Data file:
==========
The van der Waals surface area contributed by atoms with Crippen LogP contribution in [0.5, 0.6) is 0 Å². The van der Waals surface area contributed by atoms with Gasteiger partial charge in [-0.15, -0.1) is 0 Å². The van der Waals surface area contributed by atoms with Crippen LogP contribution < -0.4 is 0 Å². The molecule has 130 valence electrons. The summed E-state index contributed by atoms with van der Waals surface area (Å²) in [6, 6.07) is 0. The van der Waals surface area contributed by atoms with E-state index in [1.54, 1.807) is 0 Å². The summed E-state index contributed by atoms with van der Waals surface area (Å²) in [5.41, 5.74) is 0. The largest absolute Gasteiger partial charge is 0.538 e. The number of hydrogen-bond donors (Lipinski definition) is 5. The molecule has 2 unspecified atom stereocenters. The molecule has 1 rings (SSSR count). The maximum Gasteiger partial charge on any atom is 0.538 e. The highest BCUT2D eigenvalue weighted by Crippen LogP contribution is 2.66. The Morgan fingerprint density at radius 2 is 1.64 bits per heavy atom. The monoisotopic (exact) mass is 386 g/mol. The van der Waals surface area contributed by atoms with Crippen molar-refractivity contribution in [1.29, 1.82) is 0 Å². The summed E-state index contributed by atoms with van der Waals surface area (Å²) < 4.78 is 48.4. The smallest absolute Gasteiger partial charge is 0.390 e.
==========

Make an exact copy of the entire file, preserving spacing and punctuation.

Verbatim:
The van der Waals surface area contributed by atoms with Crippen LogP contribution in [0.5, 0.6) is 0 Å². The van der Waals surface area contributed by atoms with Gasteiger partial charge in [-0.15, -0.1) is 0 Å². The van der Waals surface area contributed by atoms with Crippen LogP contribution < -0.4 is 0 Å². The molecule has 130 valence electrons. The summed E-state index contributed by atoms with van der Waals surface area (Å²) in [6, 6.07) is 0. The van der Waals surface area contributed by atoms with E-state index in [1.54, 1.807) is 0 Å². The summed E-state index contributed by atoms with van der Waals surface area (Å²) in [5.41, 5.74) is 0. The largest absolute Gasteiger partial charge is 0.538 e. The number of hydrogen-bond donors (Lipinski definition) is 5. The molecule has 2 unspecified atom stereocenters. The molecule has 1 rings (SSSR count). The maximum Gasteiger partial charge on any atom is 0.538 e. The highest BCUT2D eigenvalue weighted by Crippen LogP contribution is 2.66. The Morgan fingerprint density at radius 2 is 1.64 bits per heavy atom. The monoisotopic (exact) mass is 386 g/mol. The van der Waals surface area contributed by atoms with Crippen molar-refractivity contribution in [1.29, 1.82) is 0 Å². The summed E-state index contributed by atoms with van der Waals surface area (Å²) < 4.78 is 48.4. The smallest absolute Gasteiger partial charge is 0.390 e.